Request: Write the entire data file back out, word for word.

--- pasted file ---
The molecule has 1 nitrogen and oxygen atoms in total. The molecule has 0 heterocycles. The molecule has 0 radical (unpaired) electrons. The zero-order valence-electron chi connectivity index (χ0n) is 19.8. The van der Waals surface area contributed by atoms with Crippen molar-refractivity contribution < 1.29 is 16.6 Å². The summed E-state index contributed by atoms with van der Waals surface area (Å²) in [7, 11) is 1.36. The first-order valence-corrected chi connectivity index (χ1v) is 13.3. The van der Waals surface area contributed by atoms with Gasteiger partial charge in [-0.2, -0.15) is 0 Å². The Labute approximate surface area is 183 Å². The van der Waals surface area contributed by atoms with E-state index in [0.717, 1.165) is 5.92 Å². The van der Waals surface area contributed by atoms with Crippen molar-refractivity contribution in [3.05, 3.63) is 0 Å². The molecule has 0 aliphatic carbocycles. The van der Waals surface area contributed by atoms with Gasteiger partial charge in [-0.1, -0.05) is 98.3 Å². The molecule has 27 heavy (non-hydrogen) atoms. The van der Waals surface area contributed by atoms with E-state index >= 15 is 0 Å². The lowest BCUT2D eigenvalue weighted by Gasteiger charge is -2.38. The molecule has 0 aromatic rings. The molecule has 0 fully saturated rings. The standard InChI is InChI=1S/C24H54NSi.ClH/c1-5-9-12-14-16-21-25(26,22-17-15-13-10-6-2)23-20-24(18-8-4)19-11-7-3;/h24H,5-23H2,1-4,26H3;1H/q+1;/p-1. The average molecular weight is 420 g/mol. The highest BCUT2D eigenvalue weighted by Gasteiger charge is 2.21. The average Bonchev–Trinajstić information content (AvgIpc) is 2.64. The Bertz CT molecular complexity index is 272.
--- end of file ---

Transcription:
The molecule has 1 nitrogen and oxygen atoms in total. The molecule has 0 heterocycles. The molecule has 0 radical (unpaired) electrons. The zero-order valence-electron chi connectivity index (χ0n) is 19.8. The van der Waals surface area contributed by atoms with Crippen molar-refractivity contribution < 1.29 is 16.6 Å². The summed E-state index contributed by atoms with van der Waals surface area (Å²) in [7, 11) is 1.36. The first-order valence-corrected chi connectivity index (χ1v) is 13.3. The van der Waals surface area contributed by atoms with Gasteiger partial charge in [-0.2, -0.15) is 0 Å². The Labute approximate surface area is 183 Å². The van der Waals surface area contributed by atoms with E-state index in [0.717, 1.165) is 5.92 Å². The van der Waals surface area contributed by atoms with Crippen molar-refractivity contribution in [3.05, 3.63) is 0 Å². The molecule has 0 aliphatic carbocycles. The van der Waals surface area contributed by atoms with Gasteiger partial charge in [-0.1, -0.05) is 98.3 Å². The molecule has 27 heavy (non-hydrogen) atoms. The van der Waals surface area contributed by atoms with E-state index >= 15 is 0 Å². The lowest BCUT2D eigenvalue weighted by Gasteiger charge is -2.38. The molecule has 0 aromatic rings. The molecule has 0 fully saturated rings. The standard InChI is InChI=1S/C24H54NSi.ClH/c1-5-9-12-14-16-21-25(26,22-17-15-13-10-6-2)23-20-24(18-8-4)19-11-7-3;/h24H,5-23H2,1-4,26H3;1H/q+1;/p-1. The average molecular weight is 420 g/mol. The highest BCUT2D eigenvalue weighted by Gasteiger charge is 2.21. The average Bonchev–Trinajstić information content (AvgIpc) is 2.64. The Bertz CT molecular complexity index is 272.